30 September 2018

Cold war mentality will harm US-China relations, top diplomat warns Kissinger

Teddy Ng

China’s senior diplomat has demanded the US stop viewing China with a cold war mentality to keep the Sino-US bilateral ties on a healthy track as tensions between the two sides continue to rise.

Foreign Minister Wang Yi made the comments to former US Secretary of State Henry Kissinger during a meeting on the sidelines of the United Nations General Assembly in New York on Tuesday.

The meeting came a day after Wang warned US business representatives that Washington was putting four decades of gains in the Sino-US relationship at risk of “total destruction”.

“China and the US can have competition, but they should not view others with a cold war mentality,” Wang said in a foreign ministry statement, using the term describing the rivalry between the US and former Soviet Union.

“There are some forces in the US recently frequently smearing China and creating antagonistic sentiment, which has caused serious damage to China-US relations.”

Relations between the two countries would go downward if the trend continued, and the US should take steps to ensure bilateral ties remained on a proper track, he said.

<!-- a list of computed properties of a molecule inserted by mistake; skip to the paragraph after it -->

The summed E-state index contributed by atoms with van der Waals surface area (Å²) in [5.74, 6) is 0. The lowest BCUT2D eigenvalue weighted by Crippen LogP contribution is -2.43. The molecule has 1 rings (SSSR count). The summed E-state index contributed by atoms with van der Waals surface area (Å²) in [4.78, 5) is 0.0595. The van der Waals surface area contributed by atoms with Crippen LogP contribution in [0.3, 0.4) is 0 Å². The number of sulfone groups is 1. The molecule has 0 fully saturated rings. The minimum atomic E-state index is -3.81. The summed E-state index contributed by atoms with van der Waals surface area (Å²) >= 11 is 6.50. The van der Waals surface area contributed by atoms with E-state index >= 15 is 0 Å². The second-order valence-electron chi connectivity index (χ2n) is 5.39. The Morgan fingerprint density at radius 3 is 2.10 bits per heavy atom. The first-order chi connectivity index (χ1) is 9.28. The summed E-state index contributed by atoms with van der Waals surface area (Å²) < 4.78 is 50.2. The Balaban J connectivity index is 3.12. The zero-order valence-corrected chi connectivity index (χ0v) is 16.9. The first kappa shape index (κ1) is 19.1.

In the meeting, Wang said he appreciated Kissinger’s contribution to the development of China-US relations, and hoped he would continue to yield a positive influence.

The elder US statesman had earlier denied an American media report that he had suggested to President Donald Trump that Washington should “box in” China by working with Russia in a series of private meetings.

A transcript of an event on September 13 commemorating the 50th anniversary of the Wilson Centre’s Kissinger Institute on China and the United States, showed Kissinger had described the media report as a piece of “fiction.”

“I visualise China as a potential partner in the construction of a world order,” Kissinger is quoted.

“Of course, if that does not succeed, we will be in a position of conflict, but my thinking is based on the need to avoid that situation. So, our problem is not to find allies around the world with which to confront China.”

Tensions between China and the US are running high.

Trump used his second address to the UN General Assembly on Tuesday to accuse Beijing of “relentless product dumping” and other unfair practices, such as forcing foreign companies to transfer proprietary technology to local Chinese joint venture partners.

Beijing has been angered by the imposition of US tariffs on Chinese imports and Washington’s proposal to sell US$330 million worth of arms to Taiwan.

Washington also decided last week to impose sanctions on a unit of the Chinese defence ministry and its director for buying advanced weapons from Russia.

In a move seen as retaliation, China rejected a request for US warship USS Wasp to make a port call in Hong Kong next month. The vessel is part of a group based in Sasebo in Japan and operating in the Indo-Pacific region.

China also recalled a navy commander from a visit to the US and has postponed a military dialogue between the two countries.

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